Of course, I don't really believe my plates and glasses are capable of feeling anything; it just lends an immediacy to the problem that the prospect of unexpected guests or a loudly disapproving boyfriend don't. Those people are adults, and they can deal with me however they see fit, but my dishes can't wash themselves. They're like helpless little dirty babies, and I've just been heartlessly neglecting them all this time. This sounds so dumb, and I want to make fun of it so badly, yet I now can't shake the feeling, despite every instinct yelling that this is some corny, superstitious bullshit.
I think this is due to something that's hardwired into the human brain.
We Have A Long History Of Treating Things Like People
Kondo didn't invent this idea; she's just tapping into it. So is Pixar, with their "Your toys are sad you abandoned them after puberty!" plots that can make even the most stoic of adults start ugly-crying in front of strangers. Musicians and sailors name their guitars and boats, referring to them as "her" and "she." Some soldiers name their guns and hold funerals for robots. Among those of you who own a Roomba, there is a certain percentage who feel bad if you accidentally kick it. Some of us curse at our cars if they don't start. ("You choose the day of MY JOB INTERVIEW to PULL THIS SHIT?!")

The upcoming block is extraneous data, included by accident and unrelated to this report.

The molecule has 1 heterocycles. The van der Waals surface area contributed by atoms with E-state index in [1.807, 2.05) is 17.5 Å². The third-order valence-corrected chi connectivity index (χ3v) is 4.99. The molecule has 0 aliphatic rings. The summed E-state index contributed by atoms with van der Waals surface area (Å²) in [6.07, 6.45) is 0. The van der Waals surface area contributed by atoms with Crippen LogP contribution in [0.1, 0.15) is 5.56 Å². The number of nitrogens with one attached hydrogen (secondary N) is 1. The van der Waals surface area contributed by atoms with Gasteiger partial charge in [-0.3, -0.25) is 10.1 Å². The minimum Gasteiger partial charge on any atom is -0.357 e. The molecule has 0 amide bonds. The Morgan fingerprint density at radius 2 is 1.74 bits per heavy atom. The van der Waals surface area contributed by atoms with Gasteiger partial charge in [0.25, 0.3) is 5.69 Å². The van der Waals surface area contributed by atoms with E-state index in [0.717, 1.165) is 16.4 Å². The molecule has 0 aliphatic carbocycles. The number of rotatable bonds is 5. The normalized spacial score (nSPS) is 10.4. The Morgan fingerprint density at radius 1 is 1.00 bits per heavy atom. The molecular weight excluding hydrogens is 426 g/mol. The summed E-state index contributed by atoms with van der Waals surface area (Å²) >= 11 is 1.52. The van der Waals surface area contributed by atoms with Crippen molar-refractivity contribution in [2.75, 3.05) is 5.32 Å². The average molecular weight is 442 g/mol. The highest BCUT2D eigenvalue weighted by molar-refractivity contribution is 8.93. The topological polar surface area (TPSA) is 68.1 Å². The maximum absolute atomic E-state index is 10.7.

It's a behavior that's been observed in humans since at least ancient Greece, and as long as it doesn't turn into an unhealthy compulsion (like, say, hoarding), it's fine. For example, the teddy bear you treated as a treasured companion was your way of transferring your dependence on your parents onto something else until you could be fully independent. In psychology, they're called transitional objects, and they're adopted more frequently by children who are in daycare full-time, i.e. children who are more likely to have separation anxiety. However, those children didn't exhibit any more behavioral disturbances than their peers.